During the era of the landbridge across the Bering Strait, evidence suggests that people traveled from Asia to North America by foot, becoming the first humans in the Americas and the ancestors of the Native American peoples.

That being said, even today the Bering Strait isn't terribly wide. About 50 miles at its narrowest point, roughly analogous to the English Channel and closer than Japan is to Korea. It's not a terribly hospitable environment at either end, so travel might not have been considered worth it, but given how humans tend to work their way into every nook and cranny of a landscape, it seems odd that there wasn't consistent (if infrequent) travel between Alaska and Siberia even after the landbridge disappeared.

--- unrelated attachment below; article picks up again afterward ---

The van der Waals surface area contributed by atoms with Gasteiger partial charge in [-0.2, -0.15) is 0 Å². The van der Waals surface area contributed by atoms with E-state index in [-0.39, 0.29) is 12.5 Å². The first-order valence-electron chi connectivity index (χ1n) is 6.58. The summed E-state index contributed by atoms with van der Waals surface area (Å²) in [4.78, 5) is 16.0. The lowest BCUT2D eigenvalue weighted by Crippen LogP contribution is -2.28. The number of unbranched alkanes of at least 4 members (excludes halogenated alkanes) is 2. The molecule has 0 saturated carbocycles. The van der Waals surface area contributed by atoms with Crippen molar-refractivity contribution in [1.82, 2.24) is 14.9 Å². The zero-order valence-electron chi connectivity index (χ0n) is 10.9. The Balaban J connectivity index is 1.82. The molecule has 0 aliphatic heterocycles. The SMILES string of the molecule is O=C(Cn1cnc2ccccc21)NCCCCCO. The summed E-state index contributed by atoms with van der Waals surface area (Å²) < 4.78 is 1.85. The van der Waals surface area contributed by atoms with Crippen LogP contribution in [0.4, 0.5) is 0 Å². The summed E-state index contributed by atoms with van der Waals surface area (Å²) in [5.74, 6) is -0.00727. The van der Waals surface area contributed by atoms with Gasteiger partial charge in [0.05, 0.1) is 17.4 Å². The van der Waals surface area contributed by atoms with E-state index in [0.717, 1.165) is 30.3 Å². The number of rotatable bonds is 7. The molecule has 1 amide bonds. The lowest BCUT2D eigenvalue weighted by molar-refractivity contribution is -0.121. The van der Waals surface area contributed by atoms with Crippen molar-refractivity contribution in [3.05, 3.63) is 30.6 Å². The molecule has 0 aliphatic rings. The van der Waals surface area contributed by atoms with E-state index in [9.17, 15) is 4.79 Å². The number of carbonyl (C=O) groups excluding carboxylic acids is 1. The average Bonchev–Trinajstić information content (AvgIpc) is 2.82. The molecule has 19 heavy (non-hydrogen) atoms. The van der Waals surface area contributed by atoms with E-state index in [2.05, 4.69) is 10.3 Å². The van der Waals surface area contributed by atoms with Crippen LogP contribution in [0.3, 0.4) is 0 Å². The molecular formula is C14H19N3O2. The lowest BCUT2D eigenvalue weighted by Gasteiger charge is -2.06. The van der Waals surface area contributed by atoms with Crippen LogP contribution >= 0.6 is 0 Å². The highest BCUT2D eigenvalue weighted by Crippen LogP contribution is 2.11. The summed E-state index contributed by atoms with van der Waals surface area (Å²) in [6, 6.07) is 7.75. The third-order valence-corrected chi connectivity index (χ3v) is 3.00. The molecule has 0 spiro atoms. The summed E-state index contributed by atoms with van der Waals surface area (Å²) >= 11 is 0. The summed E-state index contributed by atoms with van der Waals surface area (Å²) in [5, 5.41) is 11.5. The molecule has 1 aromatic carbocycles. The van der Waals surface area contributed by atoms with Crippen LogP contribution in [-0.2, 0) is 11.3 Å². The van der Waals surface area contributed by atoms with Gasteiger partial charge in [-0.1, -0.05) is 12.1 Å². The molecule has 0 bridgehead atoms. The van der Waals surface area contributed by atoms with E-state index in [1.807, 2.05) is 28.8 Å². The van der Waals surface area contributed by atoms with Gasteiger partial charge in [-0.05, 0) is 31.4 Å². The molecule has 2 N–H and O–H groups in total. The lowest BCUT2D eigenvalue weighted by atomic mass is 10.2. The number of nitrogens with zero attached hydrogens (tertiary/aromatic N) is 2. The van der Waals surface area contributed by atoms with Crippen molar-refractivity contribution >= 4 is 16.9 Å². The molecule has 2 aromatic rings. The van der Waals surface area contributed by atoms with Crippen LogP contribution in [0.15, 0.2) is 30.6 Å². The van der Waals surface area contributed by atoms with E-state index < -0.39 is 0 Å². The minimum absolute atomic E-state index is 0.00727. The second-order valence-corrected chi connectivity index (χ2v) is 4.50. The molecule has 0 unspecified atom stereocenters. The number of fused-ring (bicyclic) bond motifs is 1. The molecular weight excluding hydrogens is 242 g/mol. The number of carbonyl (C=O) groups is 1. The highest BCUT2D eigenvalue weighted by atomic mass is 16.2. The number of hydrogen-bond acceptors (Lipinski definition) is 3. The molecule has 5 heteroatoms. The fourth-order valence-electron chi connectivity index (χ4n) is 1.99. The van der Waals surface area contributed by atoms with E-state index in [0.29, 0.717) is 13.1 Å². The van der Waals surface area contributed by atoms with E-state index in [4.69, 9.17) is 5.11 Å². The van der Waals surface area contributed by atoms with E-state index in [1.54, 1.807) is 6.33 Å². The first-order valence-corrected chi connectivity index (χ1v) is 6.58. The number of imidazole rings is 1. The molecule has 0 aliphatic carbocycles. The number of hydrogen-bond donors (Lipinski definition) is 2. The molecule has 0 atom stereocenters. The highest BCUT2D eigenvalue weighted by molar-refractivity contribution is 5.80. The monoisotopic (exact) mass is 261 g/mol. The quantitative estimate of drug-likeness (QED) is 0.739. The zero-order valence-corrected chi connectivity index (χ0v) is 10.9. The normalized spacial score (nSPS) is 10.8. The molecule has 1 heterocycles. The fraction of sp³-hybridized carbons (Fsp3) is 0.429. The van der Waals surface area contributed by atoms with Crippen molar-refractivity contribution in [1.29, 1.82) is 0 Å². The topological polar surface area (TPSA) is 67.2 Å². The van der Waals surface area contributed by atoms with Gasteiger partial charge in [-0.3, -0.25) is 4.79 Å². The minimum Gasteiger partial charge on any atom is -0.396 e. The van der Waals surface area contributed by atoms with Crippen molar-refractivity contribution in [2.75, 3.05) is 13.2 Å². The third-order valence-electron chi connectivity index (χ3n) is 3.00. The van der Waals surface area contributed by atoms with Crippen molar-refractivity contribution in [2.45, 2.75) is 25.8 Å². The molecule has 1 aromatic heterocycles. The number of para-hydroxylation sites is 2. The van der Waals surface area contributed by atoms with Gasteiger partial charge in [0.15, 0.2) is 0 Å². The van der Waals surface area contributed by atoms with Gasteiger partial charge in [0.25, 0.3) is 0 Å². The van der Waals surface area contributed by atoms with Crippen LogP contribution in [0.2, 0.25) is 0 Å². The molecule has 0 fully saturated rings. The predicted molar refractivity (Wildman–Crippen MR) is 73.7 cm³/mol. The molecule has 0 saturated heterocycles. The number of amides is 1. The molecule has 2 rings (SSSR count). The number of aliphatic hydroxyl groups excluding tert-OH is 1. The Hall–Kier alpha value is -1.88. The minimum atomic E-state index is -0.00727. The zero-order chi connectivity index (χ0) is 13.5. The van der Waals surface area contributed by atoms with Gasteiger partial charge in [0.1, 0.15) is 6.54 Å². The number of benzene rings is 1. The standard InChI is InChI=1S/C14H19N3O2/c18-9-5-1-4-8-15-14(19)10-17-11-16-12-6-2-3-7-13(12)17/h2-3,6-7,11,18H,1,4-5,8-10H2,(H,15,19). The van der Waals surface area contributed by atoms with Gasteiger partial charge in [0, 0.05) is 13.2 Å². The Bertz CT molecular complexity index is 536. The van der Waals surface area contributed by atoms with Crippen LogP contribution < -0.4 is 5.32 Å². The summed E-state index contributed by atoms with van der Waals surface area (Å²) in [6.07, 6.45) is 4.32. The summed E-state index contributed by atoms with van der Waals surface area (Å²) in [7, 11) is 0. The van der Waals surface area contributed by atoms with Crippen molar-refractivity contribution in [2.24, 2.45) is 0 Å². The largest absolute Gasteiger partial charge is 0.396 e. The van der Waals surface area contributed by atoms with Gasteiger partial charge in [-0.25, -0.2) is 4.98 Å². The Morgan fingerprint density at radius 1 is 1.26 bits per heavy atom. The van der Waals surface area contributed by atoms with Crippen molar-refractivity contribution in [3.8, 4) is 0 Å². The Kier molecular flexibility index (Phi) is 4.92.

Is there any evidence for travel, especially consistent back-and-forth travel, between Asia and North America before the modern age, but after the landbridge disappeared and foot-travel became impossible?

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    Besides the Inuit and Aleuts, who traverse the strait by kayak even today? – Pieter Geerkens Oct 23 '14 at 23:43
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    No idea why this was downvoted; this is a question I've often wondered myself. – LateralFractal Oct 23 '14 at 23:50
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    @PieterGeerkens Today we would just take a plane, so traveling such a remote route is unnecessary. But for most of history it would have been the only way to get to a huge landmass on the other side. Given how far Polynesian peoples sailed just to reach tiny islands, it isn't unreasonable to wonder if anyone travelled that route sometime in the last 16,000 years. – Nerrolken Oct 23 '14 at 23:52
  • @LateralFractal: Seriously, Google History of Inuit. The Inuit/Aleut traversed from Siberia, shortly before Leif Ericson sailed to Vinland, and by 1500 CE had chased the Norse out of Greenland. – Pieter Geerkens Oct 23 '14 at 23:55